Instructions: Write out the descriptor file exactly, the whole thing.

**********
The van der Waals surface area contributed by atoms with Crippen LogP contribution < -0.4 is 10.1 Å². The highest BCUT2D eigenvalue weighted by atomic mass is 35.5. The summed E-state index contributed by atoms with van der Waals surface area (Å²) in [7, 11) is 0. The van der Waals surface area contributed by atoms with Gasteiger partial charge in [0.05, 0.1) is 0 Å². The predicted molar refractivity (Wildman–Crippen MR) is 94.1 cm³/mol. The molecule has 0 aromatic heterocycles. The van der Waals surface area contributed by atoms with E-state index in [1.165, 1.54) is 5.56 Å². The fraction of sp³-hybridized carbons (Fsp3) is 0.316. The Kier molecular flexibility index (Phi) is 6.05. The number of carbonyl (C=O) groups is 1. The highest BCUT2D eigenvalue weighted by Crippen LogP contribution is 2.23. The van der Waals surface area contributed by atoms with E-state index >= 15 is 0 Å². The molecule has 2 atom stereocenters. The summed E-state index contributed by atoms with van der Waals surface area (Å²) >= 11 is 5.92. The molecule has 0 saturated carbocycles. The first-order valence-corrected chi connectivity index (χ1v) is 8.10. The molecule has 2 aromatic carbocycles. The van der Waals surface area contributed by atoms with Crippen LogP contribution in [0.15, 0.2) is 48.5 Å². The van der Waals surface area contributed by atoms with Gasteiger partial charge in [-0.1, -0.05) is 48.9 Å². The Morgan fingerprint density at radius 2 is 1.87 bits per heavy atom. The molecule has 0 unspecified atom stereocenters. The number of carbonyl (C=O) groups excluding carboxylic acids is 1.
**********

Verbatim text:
The van der Waals surface area contributed by atoms with Crippen LogP contribution < -0.4 is 10.1 Å². The highest BCUT2D eigenvalue weighted by atomic mass is 35.5. The summed E-state index contributed by atoms with van der Waals surface area (Å²) in [7, 11) is 0. The van der Waals surface area contributed by atoms with Gasteiger partial charge in [0.05, 0.1) is 0 Å². The predicted molar refractivity (Wildman–Crippen MR) is 94.1 cm³/mol. The molecule has 0 aromatic heterocycles. The van der Waals surface area contributed by atoms with E-state index in [1.165, 1.54) is 5.56 Å². The fraction of sp³-hybridized carbons (Fsp3) is 0.316. The Kier molecular flexibility index (Phi) is 6.05. The number of carbonyl (C=O) groups is 1. The highest BCUT2D eigenvalue weighted by Crippen LogP contribution is 2.23. The van der Waals surface area contributed by atoms with E-state index >= 15 is 0 Å². The molecule has 2 atom stereocenters. The summed E-state index contributed by atoms with van der Waals surface area (Å²) >= 11 is 5.92. The molecule has 0 saturated carbocycles. The first-order valence-corrected chi connectivity index (χ1v) is 8.10. The molecule has 2 aromatic carbocycles. The van der Waals surface area contributed by atoms with Crippen LogP contribution in [0.15, 0.2) is 48.5 Å². The van der Waals surface area contributed by atoms with Gasteiger partial charge in [-0.1, -0.05) is 48.9 Å². The Morgan fingerprint density at radius 2 is 1.87 bits per heavy atom. The molecule has 0 unspecified atom stereocenters. The number of carbonyl (C=O) groups excluding carboxylic acids is 1.